Ruth Kelly: Certain savings vehicles are taxed in very different ways. As the hon. Gentleman knows from our earlier debate, there is a difference between qualifying and non-qualifying life policies. If we compared the annual income paid from a life assurance product to an individual with income from savings invested in a bank or building society account, we would not choose to tax privilege the life assurance product versus savings in other forms. That would not be a very effective use of resources, nor would it add significantly to the pursuit of reducing pensioner poverty.

Rob Marris (Wolverhampton, South-West): Perhaps the Minister could remind us of something. My understanding is that until 1984 there was 15 per cent. tax relief on premiums for life assurance policies. Policies that are more than 18 years old would have had tax relief when the premiums were paid.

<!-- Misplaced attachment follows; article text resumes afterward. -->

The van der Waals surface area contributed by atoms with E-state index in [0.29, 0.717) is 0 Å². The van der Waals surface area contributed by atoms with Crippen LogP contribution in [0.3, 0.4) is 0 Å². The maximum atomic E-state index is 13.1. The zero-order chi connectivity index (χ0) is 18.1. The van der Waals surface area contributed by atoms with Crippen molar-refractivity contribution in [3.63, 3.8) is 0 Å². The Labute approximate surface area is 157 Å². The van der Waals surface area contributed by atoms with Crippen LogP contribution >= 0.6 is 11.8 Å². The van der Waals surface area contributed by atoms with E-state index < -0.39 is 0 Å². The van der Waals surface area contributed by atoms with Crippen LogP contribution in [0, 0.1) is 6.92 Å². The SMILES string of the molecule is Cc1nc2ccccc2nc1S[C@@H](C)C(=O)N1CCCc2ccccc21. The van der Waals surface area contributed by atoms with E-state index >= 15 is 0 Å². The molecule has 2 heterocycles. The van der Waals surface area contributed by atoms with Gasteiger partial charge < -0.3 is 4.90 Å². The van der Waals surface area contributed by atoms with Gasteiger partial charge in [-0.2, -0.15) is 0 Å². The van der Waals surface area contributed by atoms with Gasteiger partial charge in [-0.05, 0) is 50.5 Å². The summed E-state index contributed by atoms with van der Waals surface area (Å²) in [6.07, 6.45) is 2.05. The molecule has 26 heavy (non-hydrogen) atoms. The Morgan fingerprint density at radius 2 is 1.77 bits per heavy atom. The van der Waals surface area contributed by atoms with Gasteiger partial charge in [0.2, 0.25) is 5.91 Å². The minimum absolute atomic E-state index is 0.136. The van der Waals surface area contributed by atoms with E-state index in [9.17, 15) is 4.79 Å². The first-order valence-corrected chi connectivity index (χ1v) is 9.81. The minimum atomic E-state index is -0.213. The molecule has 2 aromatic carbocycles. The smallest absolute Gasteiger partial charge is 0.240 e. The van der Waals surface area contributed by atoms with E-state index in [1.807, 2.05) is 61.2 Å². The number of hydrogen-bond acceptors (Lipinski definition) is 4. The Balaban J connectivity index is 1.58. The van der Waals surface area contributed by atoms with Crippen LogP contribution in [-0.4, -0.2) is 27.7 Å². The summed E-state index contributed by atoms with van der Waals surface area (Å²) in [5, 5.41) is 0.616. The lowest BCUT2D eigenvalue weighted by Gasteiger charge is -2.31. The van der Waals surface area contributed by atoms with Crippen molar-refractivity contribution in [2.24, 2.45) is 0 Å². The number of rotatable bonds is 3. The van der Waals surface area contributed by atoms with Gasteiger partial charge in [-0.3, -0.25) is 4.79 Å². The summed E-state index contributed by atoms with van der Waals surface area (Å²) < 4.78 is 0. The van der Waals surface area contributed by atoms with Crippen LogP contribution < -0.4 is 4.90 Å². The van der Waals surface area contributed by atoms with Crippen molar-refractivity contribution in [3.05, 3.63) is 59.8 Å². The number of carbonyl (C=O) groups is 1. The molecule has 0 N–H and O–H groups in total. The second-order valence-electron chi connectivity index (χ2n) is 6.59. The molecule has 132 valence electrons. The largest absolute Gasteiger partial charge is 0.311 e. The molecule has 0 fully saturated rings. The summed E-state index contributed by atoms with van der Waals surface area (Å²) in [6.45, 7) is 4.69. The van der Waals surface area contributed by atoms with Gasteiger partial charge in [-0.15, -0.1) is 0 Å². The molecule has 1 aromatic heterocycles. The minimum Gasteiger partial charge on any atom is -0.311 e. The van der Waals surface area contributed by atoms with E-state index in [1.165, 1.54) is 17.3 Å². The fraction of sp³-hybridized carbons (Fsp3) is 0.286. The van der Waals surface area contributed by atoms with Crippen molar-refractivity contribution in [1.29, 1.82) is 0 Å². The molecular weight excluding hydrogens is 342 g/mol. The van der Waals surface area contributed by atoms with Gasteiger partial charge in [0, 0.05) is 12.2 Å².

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Ruth Kelly: My hon. Friend speaks from a position of great knowledge, and for the sake of the Committee he has made an extremely valuable point. I thank him for it.

The hon. Member for Kingston and Surbiton (Mr. Davey) suggested another potential way of tackling the problem, which is to apply top-slicing relief to the calculation of age-related allowances. The purpose of top-slicing relief is to reduce the possibility of taxpayers who would normally pay tax only at the basic rate paying tax at a higher rate solely because of a one-off gain from a policy that has accrued over many years.